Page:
# Show that the finite Abelian group is cyclic

Suppose that $G$ is a finite Abelian group that has exactly one subgroup for each divisor of |$G|$. Show that $G$ is cyclic.

What I have so far:

By the Fundamental Theorem of Finite Abelian Groups, we may write $G$ as $G=Z_{n_1}\oplus\dots\oplus Z_{n_k}$ for a set of $k$ integers $n_1$ through $n_k$ that are prime.

If $m$ divides the order of a finite Abelian group $G$, then $G$ has a subgroup of order $m$.

I am not sure what else I need to know.

• The Fundamental Theorem is enough, provided you use the invariant factors, i.e. $\mathbb{Z}_{n_1}\oplus\cdots\oplus \mathbb{Z}_{n_k}$ with $n_1|n_2|\cdots|n_k$. Apr 23 '15 at 22:00
• The $n_i$ are not necessarily prime. And it is imoportant that you have the "exactly one" part of this. Apr 23 '15 at 22:01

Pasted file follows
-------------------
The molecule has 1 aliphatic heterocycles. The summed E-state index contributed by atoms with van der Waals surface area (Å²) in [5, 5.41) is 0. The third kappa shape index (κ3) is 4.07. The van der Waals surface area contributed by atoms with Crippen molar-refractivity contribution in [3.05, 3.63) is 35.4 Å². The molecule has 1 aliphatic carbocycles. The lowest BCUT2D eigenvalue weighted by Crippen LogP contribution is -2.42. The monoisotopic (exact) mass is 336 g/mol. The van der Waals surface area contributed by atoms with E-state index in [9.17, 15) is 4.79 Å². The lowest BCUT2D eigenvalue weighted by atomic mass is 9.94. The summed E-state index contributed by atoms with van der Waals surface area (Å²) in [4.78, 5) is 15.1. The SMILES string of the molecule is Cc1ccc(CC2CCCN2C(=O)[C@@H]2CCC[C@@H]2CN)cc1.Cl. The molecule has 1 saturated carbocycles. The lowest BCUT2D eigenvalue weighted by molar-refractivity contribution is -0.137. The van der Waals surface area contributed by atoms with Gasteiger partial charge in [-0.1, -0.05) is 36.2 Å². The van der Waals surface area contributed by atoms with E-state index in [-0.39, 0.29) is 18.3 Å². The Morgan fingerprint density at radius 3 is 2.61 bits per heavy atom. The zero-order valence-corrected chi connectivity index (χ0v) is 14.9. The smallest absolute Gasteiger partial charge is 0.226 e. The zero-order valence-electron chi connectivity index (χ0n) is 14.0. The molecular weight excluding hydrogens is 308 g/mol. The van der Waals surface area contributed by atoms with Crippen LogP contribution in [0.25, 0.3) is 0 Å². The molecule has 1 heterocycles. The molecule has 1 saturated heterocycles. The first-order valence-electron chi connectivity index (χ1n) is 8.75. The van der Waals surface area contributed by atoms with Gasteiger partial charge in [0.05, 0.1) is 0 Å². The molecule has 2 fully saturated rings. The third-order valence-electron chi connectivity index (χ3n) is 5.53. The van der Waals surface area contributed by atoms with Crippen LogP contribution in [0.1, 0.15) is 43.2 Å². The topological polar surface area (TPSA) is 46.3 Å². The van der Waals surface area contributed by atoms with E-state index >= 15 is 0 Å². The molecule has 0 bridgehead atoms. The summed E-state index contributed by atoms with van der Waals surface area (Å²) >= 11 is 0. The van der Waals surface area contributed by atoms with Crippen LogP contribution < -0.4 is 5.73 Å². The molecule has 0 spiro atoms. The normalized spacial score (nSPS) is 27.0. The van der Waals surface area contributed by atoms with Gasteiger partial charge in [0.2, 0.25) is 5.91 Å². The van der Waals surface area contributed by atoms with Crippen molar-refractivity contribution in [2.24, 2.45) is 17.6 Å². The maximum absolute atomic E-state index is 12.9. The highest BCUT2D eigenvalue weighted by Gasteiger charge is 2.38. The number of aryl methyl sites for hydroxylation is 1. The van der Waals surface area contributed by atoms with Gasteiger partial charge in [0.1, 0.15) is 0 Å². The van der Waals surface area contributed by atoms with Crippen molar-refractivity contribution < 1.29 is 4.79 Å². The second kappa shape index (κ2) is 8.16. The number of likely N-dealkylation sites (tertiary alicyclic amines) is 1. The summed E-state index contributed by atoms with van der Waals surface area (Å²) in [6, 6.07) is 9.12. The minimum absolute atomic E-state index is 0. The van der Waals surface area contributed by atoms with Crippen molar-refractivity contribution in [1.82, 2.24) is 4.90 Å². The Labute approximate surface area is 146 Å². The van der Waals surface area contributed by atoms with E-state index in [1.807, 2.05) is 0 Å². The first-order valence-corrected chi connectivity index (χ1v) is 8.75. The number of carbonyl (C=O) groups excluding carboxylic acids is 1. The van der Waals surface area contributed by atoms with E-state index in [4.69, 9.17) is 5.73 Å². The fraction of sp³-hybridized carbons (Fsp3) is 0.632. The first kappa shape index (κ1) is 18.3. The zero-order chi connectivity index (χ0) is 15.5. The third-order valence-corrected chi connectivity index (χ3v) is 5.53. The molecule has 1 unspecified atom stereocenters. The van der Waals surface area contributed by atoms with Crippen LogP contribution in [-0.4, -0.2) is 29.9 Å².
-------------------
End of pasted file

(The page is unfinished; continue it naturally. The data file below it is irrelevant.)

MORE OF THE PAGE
Hint: Show that $\mathbb Z_{p^a}\oplus \mathbb Z_{p^b}$ has two subgroups of the size $p$. Use this to prove the general theorem.
Alternatively, if $m\mid n$ then there is more than one subgroup of size $m$ to $\mathbb Z_{m}\oplus \mathbb Z_{n}$.
I give you a hint : If $|G|=n<\infty$, then $G$ is cyclic if and only if $G \simeq \mathbb{Z}/n\mathbb{Z}$
The theorem you mention is not precisely stated: a finite abelian group can be written as $$G\cong \mathbb{Z}/p_1^{n_1}\mathbb{Z}\oplus \mathbb{Z}/p_2^{n_2}\mathbb{Z}\oplus\dots\oplus \mathbb{Z}/p_k^{n_k}\mathbb{Z}$$ where $p_1,p_2,\dots,p_k$ are primes, not necessarily distinct, and $n_i>0$ $(i=1,2,\dots,k)$.
You must exclude the case that two of them are equal and then you're done, because $\mathbb{Z}/r\mathbb{Z}\oplus \mathbb{Z}/(rs)\mathbb{Z}$ if $r$ and $s$ are coprime.
Or you can decompose it as $$G=\mathbb{Z}/m_1\mathbb{Z}\oplus \mathbb{Z}/m_2\mathbb{Z}\oplus \dots\oplus \mathbb{Z}/m_k\mathbb{Z}$$ with $m_1\mid m_2\mid\dots\mid m_k$. In this case you should exclude that $k>1$.